Day Hiking in the Eastern Sierra Nevada Mountains
East of Yosemite's high country, on the other side of the Sierra Nevada, lies a wonderland of lakes and waterfalls, alpine meadows, and geological oddities.
East of Yosemite’s high country, on the other side of the Sierra Nevada Mountains, lies a wonderland of lakes and waterfalls, alpine mountain meadows, and geological oddities including hot springs for day hikers to explore. Note that the Tioga Road (Hwy. 120), which connects Yosemite National Park with the eastern Sierra Nevada, is usually only open from June to October. The road’s opening and closing dates vary each year, depending on snow levels.
Less than an hour’s drive east of Yosemite’s Tuolumne Meadows, Mono Lake is a scenic beauty. Take an easy naturalist-led sunset stroll along the south shore for a close-up look at strange-looking tufa formations, or summit volcanic Panum Crater further west, accessible via the Rim and Plug Trails. The steep Lundy Canyon trail, which passes through aspen groves and wildflower fields, also starts nearby the town of Lee Vining, as do several other pretty lake trails.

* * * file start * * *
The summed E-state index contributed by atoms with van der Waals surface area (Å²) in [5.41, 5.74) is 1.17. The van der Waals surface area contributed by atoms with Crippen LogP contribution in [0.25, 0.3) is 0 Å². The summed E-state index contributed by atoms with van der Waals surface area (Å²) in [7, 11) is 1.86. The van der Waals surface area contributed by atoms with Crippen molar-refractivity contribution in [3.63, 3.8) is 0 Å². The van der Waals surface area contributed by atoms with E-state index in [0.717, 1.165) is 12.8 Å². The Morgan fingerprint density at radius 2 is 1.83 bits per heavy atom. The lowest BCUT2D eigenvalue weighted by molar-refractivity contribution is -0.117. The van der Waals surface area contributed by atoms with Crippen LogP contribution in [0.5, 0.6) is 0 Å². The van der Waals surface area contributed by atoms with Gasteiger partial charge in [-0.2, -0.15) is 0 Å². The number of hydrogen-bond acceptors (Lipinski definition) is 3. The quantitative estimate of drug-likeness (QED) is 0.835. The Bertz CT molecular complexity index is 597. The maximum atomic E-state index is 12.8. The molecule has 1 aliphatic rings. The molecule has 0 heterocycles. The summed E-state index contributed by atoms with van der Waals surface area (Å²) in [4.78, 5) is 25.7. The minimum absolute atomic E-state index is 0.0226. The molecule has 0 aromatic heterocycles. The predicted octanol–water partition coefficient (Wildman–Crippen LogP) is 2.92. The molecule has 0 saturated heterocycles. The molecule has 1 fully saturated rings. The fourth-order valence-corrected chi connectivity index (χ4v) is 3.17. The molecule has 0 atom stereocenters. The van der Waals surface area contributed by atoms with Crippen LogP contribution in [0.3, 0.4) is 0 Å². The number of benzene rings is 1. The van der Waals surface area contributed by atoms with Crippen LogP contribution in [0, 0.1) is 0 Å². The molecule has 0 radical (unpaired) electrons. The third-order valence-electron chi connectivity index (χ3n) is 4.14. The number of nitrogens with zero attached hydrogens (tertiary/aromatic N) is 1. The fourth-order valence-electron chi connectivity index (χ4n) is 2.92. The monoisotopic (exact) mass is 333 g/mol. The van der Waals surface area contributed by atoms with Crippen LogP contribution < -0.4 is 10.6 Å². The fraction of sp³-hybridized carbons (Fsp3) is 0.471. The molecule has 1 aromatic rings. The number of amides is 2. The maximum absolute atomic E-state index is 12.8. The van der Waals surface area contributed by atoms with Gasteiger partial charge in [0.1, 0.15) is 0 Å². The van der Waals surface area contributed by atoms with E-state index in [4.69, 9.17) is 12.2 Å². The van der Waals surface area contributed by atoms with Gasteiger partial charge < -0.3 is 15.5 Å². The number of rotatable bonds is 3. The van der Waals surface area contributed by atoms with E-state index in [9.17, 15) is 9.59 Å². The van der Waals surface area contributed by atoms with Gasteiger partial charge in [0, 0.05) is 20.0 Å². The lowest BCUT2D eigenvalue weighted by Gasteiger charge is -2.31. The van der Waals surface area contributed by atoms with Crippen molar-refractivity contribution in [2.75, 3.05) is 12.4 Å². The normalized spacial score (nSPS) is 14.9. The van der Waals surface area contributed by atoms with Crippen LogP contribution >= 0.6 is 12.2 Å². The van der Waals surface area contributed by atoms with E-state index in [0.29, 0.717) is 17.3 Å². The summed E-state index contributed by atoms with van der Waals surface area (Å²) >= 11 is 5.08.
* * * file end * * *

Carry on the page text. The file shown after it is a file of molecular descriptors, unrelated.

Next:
Heading south on Hwy. 395, you can ride the gondola up Mammoth Mountain (elevation 11,053 feet) in summer for 360-degree panoramas, then hike 5 miles down the mountain’s back side. More tempting trails await in the Mammoth Lakes area, especially around the Lakes Basin, where day-hiking opportunities range from short nature trails to steep ascents. Popular day-hike destinations include Panorama Dome (1-mile round trip), Emerald Lake (1.5 miles), Sky Meadows (4 miles), Crystal Lake (3 miles) and Mammoth Crest (6 miles).
For more unusual hikes with a geology theme, visit Mammoth’s volcanic Inyo Craters (1-mile round trip hike) or head south to Devils Postpile National Monument, an otherworldly looking columnar basalt formation easily reached via a 0.8-mile round-trip trail. Longer day hikes nearby lead to Rainbow Falls (2.5 miles), Minaret Falls (1.5 miles) and into the Ansel Adams Wilderness. Ranger stations and visitor centers can let you in on the secrets of hot springs in the Eastern Sierra Nevada, some accessible by short hiking trails.
Farther south along Hwy. 395, Bishop is the jumping-off point for those planning to climb Mt. Whitney, the highest peak in the USA outside of Alaska. Although the mountain can be summited as one long, grueling day hike, most people who are not elite athletes prefer to do it as an overnight backpacking trip! Whether you day hike or backpack to the summit, you must have a wilderness permit (available from the Inyo National Forest by a lottery in mid-February and on a space-available basis starting in April). The Bishop area also has plenty of gentler lake and mountain pass hikes to keep the whole family occupied, as well as boulder scrambles in the Alabama Hills where many Western movies were filmed.
For fun camping opportunities in the Eastern Sierra Nevada, click here.